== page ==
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Factors That Determine the Amount of Your Social Security Benefits


Understanding what your Social Security benefit is based on can significantly impact your financial planning for retirement. The amount you receive hinges on several factors, including your lifetime earnings, the age you start claiming benefits, and the number of years you’ve worked. Additionally, the Social Security Administration uses a formula to calculate your benefits, which considers your highest-earning 35 years. Knowing these key determinants can help you maximize your Social Security benefits.

Need help planning for Social Security or creating a retirement income plan? Connect with a fiduciary financial advisor and see how they can help.

What Social Security Benefits Are Based On

Social Security benefits are based on your lifetime earnings and the amount you paid into the system through payroll taxes. Here are three factors that determine your benefit amount so you can potentially maximize your payments and increase your retirement income.

Earnings History

Your earnings history is the primary factor determining your Social Security benefits. The Social Security Administration (SSA) calculates your benefit amount using what’s known as your average indexed monthly earnings (AIME) over your 35 highest-earning years. Higher lifetime earnings result in higher benefits, while lower earnings lead to lower benefits.

Work Duration

The number of years you work significantly impacts your benefits. To qualify for Social Security benefits, you must earn at least 40 credits, equivalent to approximately 10 years of work. If you worked fewer years, zeros will be factored in for the missing years, which can lower your benefit amount. Working beyond 35 years, meanwhile, can potentially increase your benefits if those additional years are higher-earning.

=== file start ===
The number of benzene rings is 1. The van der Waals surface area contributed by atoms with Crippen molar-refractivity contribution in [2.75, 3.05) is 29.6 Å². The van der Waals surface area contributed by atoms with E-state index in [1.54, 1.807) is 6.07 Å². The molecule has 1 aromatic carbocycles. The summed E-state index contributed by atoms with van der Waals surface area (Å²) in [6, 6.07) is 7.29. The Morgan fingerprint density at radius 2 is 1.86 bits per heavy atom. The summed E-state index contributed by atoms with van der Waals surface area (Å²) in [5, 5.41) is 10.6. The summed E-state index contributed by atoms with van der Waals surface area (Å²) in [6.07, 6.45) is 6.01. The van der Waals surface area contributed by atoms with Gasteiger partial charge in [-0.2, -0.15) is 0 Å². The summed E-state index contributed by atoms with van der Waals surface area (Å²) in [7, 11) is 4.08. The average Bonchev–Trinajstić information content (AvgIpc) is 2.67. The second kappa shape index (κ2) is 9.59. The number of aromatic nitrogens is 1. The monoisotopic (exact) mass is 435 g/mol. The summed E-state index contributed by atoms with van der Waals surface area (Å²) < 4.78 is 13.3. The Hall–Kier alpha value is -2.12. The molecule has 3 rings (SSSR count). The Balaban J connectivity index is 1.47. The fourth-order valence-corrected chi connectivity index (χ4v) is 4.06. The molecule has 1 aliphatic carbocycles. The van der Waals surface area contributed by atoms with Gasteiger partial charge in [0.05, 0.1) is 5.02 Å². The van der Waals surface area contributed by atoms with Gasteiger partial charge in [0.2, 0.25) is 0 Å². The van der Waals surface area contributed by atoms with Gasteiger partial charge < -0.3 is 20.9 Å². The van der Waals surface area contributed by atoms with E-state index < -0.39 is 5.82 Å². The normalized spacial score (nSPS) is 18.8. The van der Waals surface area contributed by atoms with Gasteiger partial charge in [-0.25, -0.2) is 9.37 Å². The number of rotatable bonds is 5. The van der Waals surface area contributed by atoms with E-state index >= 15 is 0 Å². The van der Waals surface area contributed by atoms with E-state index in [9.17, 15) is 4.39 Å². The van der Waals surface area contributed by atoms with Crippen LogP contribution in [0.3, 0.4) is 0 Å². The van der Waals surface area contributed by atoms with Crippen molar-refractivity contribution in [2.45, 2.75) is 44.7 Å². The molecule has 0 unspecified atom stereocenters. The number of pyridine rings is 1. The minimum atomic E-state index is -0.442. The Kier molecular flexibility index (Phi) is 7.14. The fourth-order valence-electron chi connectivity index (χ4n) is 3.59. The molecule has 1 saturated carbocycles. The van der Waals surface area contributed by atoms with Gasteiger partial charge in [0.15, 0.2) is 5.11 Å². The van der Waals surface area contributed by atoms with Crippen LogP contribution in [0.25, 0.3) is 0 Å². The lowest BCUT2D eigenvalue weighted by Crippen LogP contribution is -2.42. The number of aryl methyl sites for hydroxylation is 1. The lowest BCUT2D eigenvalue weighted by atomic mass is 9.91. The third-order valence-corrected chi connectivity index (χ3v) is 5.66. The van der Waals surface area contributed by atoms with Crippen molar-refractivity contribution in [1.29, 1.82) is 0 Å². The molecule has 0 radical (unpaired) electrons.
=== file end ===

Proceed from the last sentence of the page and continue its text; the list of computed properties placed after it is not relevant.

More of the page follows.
Age at Retirement

The age you choose to begin claiming Social Security benefits directly influences the amount you receive. If you claim benefits at your full retirement age (FRA), which varies based on your birth year, you will receive the full benefit amount. Opting to claim benefits as early as age 62 can reduce your lifetime benefits by up to 30%. Conversely, delaying benefits until age 70 can increase your monthly payments by up to 32%.

Calculating Your Benefit

A man calculates his Social Security benefit using the SSA's formula.

The SSA uses a formula to convert your AIME into your primary insurance amount (PIA), which is the basis for your benefits. The PIA formula involves applying specific percentages to portions of your AIME, using what are known as “bend points.”

For example, for someone reaching age 62 in 2024, the formula is:

  • 90% of the first $1,174 of your AIME
  • Plus 32% of AIME between $1,174 and through $7,078
  • Plus 15% of AIME above $7,078.

Consider a hypothetical worker who turns 62 in 2024. Their AIME is calculated to be $5,000. To calculate their PIA, the SSA would apply the following formula:

  • 90% of $1,174: $1,056.60
  • Plus 32% of the amount between $1,174 and $5,000: $1,224.30
  • Plus 15% of the amount above $7,078: N/A

The worker’s PIA would then be calculated by adding together the two figures above ($1,056.60 + $1,224.30). As a result, their PIA would be $2,280.90.

Other Factors That Impact Your Benefit

Keep in mind that Social Security benefits aren’t fixed, they’re adjusted for inflation through annual cost-of-living adjustments (COLAs). These annual adjustments help maintain the purchasing power of your benefits by accounting for increases in the cost of living. COLAs are determined based on the Consumer Price Index for Urban Wage Earners and Clerical Workers (CPI-W).